I'm an old-school SLR guy. I like big, heavy cameras that I can swing from the shoulder strap to scare thugs away. So I was pretty skeptical of a point-and-shoot, even a high-end model.
But when the 14.7-megapixel Canon G10 arrived, I was surprised at how sturdy it is (and still slips into my shirt pocket!). Without glancing at the instruction manual, I popped in the battery and a little SD card from my wife's point-and-shoot and headed out. Right away I was thrown back to being eleven years old again, taking pictures just because I could. It was pure joy.
I left the next day for a weeklong assignment in LA and brought the G10 along. I found myself taking it out at the airport, stopping the car to make snap shots—taking way more photos, in more places, than I would when lugging only my pro gear.
No, it's not an SLR. But it's amazing what a camera like the G10 can do. The zoom lens starts at a wide 28 millimeters and extends to a respectable 140mm telephoto (in 35mm camera equivalent) to cover most needs. The camera's hot shoe let me attach external flashes from my SLRs. And the camera shoots in RAW mode to capture data-rich files that I can manipulate any way I want in Photoshop or Canon's Digital Photo Profession program. At a shoot in LA, I told my assistant—only half kidding—that I was going to walk onto the set with just the G10.
Of course there are compromises. I didn't get the super-fast focus tracking or negligible shutter lag of my high-end SLR. But I quickly learned how to work within the G10's limits. For example, after I got home I took my 17-month-old son to the park. He's a fast-moving target, and the G10's autofocus couldn't keep up with his random zigzags at full–tilt. But it did well the rest of the time when he was more predictable.
The zoom moves faster than I'd expected, but I had trouble working the zoom and shutter buttons at the same time with one finger. And the high ISO (light sensitivity setting) won't provide the frame-worthy low-light photos that an SLR does at the same settings. But it lets you grab good-looking snapshots with ease.
In short, the high-quality but nimble G10 lets you capture surprisingly good images of all those moments that you'd miss when you're too lazy to lug out an SLR.
I can't see why someone would opt for anything other than an SLR with that price tag, unless they are really hung up on size.
NOTE TO CANON:
Please, enough with the megapixels! All we need are 8-10MP. Use your resources to make the pixels bigger with better high ISO performance.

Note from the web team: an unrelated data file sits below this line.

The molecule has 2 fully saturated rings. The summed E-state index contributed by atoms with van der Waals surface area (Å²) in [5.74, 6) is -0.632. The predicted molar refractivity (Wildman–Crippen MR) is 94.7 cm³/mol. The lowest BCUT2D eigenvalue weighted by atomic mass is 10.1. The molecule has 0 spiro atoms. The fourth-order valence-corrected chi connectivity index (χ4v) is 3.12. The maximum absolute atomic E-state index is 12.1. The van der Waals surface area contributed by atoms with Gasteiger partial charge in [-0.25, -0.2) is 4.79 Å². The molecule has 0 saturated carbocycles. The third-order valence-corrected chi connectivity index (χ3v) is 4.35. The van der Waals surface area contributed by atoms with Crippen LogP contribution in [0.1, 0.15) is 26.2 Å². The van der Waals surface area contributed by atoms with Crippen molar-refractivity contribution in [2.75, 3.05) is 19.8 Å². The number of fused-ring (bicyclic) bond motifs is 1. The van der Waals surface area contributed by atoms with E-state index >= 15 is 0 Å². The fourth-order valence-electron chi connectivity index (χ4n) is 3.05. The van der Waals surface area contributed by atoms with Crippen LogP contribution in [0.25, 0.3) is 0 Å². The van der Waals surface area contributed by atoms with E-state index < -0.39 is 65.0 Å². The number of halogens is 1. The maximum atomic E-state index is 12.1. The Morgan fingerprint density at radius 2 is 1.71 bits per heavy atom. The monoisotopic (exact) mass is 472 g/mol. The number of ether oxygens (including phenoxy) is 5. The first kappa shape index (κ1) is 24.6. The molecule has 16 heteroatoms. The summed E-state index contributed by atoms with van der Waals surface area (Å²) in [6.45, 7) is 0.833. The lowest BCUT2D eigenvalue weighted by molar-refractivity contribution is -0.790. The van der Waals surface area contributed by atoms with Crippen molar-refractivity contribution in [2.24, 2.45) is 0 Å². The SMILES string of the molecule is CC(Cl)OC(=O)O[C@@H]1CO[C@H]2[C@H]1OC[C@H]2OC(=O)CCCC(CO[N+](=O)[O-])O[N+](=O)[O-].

If this camera had 8-10MP, I would buy this to compliment my 5D dSLR.
Carrying a smaller more unobtrusive camera sometimes allows for better photos. An SLR will not fit in the armrest or in your pocket. Traveling on vacation or at a family reunion with an SLR around your neck is no fun. Smaller sometimes IS better. I do own a 40D and a 10D with a selection of lenses and they do have their place when you have a choice, as the author pointed out. I have just about worn out my G6 (job shots, Europe, it has been USED)and will probably buy a G10. We have valued photos that may have never happened if we had to drag along the SLR.
I have a Canon G9, and find it a good mix of portability and facilities.
It's tough, it's capable and it's portable. I find I use my SLRs less and less, but carry this thing everywhere with me.
It's not for equipment fiends, and it's fairly discreet, but it'll do most of what most photographers want. You never have to subject it to the tender mercies of baggage handlers either.
Let's be honest, if you don't have a camera with you, you can't take pictures.
I agree with rblee. I to own a G9 and am thrilled with the stuff it can do! I have taken pictures for over fifty years, yes that's five followed by a zero. I started with a Kodak Brownie (use goggles history function for you young guys)then a Graphics 35mm then Miranda Sensorex, Nikon F, Rollie twinlens, Minolta 700 with all the lenses and accessories, Agfa digital, Kodak C330 digital and now finally the Canon G9.I find it does everything I need it to and more. It's rugged, fast and has a cult following guarantying all sorts of neat accessories. As for more pixels, yes, we don't need more, we need bigger so the noise levels are down due to less amplification. But you guys that love those multi lens, mirrored boxed penta-prismed transportable imaging gathering photo collection devices you love to call DSLR's are doomed. You heard it here first. Hahaha...yes...doomed.
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